Further tests are to be carried out to establish whether they were individuals who died separately, victims of an epidemic, or killed as part of cult ceremonies. They will also look for any genetic links between them, and whether the heads were forcibly removed or separation occurred only after decomposition of the body.

“Only then will we be able to answer several questions about the social categorisation of the [site’s] inhabitants, probably also about the emerging social inequality in the conditions of early agricultural societies, and perhaps even reconstruct the functioning or the causes of the demise of this vast settlement,” the director of the archaeological institute Matej Ruttkay said.


Roman cornu mouthpiece found at Vindolanda

Wednesday, September 21st, 2022

An extremely rare mouthpiece from a Roman cornu — a long, curled horn — has been discovered beneath the remains of the ancient officer’s club at the Vindolanda Roman fort just south of Hadrian’s Wall. Made of copper alloy, the mouthpiece was found over a Hadrianic-era (117-138 A.D.) workshop floor. The stratigraphy dates it to 120-128 A.D.

The cornu (Latin “horn”, both musical and animal) was an instrument around 3m long, curled into a letter ‘G’ shape and was commonly supported by a wooden pole, allowing for some of the weight to be held on the shoulder. Cornua are depicted in many Roman settings on imagery with military, ceremonial and entertainment use.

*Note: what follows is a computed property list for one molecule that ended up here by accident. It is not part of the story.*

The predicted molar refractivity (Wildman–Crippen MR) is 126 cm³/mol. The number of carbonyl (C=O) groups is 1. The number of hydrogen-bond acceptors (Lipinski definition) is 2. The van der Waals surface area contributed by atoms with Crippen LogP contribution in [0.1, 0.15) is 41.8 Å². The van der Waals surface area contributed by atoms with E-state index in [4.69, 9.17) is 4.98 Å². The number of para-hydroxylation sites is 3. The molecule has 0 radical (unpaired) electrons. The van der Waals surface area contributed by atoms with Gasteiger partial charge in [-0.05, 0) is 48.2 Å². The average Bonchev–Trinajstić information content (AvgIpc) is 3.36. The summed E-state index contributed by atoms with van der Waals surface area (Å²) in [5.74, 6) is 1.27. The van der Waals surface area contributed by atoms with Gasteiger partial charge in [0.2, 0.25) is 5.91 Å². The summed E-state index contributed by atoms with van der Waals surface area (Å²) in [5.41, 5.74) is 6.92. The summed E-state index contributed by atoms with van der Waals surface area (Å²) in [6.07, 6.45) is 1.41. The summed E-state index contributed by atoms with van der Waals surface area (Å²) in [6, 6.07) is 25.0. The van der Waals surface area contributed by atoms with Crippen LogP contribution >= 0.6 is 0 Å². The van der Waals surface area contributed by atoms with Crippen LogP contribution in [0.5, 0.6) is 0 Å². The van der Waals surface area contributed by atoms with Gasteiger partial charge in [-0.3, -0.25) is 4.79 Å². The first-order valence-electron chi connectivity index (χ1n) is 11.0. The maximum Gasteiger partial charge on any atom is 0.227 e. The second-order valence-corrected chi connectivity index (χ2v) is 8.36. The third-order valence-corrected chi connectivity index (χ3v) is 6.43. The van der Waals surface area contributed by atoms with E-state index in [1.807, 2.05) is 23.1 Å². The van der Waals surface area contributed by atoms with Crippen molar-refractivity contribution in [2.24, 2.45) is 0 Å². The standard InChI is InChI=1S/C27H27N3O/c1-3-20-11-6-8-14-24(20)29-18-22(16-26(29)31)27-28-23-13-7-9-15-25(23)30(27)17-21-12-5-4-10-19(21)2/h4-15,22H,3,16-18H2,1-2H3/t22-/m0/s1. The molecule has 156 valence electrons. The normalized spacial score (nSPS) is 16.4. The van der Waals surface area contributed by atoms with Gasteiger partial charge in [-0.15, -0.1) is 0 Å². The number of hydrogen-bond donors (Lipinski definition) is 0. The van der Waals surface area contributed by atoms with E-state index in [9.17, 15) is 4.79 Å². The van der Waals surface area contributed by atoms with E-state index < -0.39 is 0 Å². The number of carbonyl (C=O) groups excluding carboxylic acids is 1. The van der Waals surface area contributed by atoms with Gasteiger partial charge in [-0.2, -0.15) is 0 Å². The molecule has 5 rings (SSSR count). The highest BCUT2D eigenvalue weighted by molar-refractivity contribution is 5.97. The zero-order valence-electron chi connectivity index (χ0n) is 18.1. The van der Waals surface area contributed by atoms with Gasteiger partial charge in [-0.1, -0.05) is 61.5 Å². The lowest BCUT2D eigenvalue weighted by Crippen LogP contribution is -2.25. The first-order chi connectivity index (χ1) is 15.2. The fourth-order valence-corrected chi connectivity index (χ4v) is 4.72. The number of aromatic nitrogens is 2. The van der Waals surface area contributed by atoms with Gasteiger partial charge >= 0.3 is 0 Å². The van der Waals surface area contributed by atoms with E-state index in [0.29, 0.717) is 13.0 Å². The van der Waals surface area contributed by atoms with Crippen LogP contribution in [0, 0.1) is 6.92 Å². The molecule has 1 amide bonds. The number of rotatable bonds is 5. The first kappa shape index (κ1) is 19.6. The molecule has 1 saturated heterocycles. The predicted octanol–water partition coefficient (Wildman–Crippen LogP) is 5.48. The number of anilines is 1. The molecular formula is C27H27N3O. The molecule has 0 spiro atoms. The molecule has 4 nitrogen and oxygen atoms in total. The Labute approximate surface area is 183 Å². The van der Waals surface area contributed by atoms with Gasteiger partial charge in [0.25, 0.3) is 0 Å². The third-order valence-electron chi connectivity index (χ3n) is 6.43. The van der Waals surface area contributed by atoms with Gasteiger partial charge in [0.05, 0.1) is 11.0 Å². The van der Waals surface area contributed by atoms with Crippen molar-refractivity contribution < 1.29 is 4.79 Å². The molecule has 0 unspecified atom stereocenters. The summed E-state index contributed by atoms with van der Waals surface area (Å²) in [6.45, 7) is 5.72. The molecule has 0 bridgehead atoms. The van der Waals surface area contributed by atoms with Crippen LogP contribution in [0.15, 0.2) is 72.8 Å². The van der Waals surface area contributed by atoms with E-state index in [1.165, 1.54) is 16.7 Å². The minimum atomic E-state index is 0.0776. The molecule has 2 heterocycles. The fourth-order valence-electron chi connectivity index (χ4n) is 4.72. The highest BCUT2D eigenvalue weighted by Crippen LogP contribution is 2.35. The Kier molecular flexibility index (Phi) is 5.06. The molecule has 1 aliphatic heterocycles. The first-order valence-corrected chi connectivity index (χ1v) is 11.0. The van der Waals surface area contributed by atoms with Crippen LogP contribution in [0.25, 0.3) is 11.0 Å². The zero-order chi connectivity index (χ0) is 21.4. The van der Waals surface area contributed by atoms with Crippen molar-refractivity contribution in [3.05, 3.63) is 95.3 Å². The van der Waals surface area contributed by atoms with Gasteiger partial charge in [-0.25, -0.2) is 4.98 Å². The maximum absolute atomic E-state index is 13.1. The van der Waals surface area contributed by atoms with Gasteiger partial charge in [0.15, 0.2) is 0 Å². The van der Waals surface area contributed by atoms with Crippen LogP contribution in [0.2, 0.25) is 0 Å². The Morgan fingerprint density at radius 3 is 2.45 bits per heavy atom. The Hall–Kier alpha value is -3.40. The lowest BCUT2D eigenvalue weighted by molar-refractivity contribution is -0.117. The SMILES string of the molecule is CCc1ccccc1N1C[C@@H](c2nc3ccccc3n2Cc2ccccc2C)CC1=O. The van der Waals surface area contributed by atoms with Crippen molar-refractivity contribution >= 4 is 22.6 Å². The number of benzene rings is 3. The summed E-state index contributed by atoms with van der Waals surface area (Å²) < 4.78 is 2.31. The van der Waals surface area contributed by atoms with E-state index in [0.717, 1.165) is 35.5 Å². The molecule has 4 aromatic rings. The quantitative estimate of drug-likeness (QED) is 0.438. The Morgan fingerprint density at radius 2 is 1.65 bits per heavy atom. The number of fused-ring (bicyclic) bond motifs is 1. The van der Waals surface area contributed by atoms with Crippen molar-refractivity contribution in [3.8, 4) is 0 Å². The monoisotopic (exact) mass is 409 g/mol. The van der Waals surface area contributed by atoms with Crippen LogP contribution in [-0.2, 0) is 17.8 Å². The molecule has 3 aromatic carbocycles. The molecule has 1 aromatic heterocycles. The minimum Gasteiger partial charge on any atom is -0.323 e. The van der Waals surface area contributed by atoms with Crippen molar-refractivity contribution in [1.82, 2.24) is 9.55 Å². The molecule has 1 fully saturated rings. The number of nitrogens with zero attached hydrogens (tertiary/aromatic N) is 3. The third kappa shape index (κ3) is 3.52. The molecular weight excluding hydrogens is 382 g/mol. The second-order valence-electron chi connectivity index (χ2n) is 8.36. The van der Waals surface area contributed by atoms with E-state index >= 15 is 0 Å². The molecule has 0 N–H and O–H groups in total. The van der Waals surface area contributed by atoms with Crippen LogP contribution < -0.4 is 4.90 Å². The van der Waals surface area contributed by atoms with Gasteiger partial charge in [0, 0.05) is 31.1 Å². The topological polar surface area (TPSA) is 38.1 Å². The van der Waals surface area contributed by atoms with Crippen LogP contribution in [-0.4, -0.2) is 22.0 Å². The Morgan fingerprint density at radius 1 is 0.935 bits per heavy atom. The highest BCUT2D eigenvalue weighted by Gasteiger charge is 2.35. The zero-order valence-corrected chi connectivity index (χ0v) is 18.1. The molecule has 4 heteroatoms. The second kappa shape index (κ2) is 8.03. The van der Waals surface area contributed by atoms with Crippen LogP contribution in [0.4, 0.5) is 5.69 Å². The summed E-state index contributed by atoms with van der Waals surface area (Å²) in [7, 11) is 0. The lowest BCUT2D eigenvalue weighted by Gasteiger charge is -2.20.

Vindolanda is famed for the thousands of fragile organic artifacts recovered intact from its anaerobic water-logged soil, most famously almost 800 wooden letter tablets recording the daily lives of Vindolanda’s military and civilian residents. More than 7,000 leather objects and 1,500 wooden ones have been found in excavations at the site, including thousands of leather shoes, the only surviving Roman wooden toilet seat and the only surviving pair of Roman leather boxing gloves. Even in the midst all this archaeological pulchritude, the cornu mouthpiece stand out as the only one of its kind discovered at Vindolanda.

A cornu was a G-shaped brass instrument without holes or valves. It was played by controlling air flow, similar to a French horn. Its design was of Etruscan origin, but the Romans made it their own a military signalling device. Cornicenes played loud notes to convey orders to the army on the march and in battle. Several large examples were found in Pompeii and exact replicas have been used to reproduce the sound of Roman armies at war.

(Side note, found while investigating the Metropolitan Museum of Art’s replica of the Pompeii horn: an 1888 Duke cigarette company trade card with a bijou version of a cornu encircling the soft shoulder of a pinup girl.)

One of the replica Pompeiian cornua will celebrate the discovery of the mouthpiece with a live performance at Vindolanda this Sunday by musician Letty Scott. The mouthpiece has undergone conservation and will soon go on display at the Roman Army Museum of Vindolanda.

Here is a great video of musician Abraham Cupeiro putting one of the Pompeiian replicas through its paces.





September 2022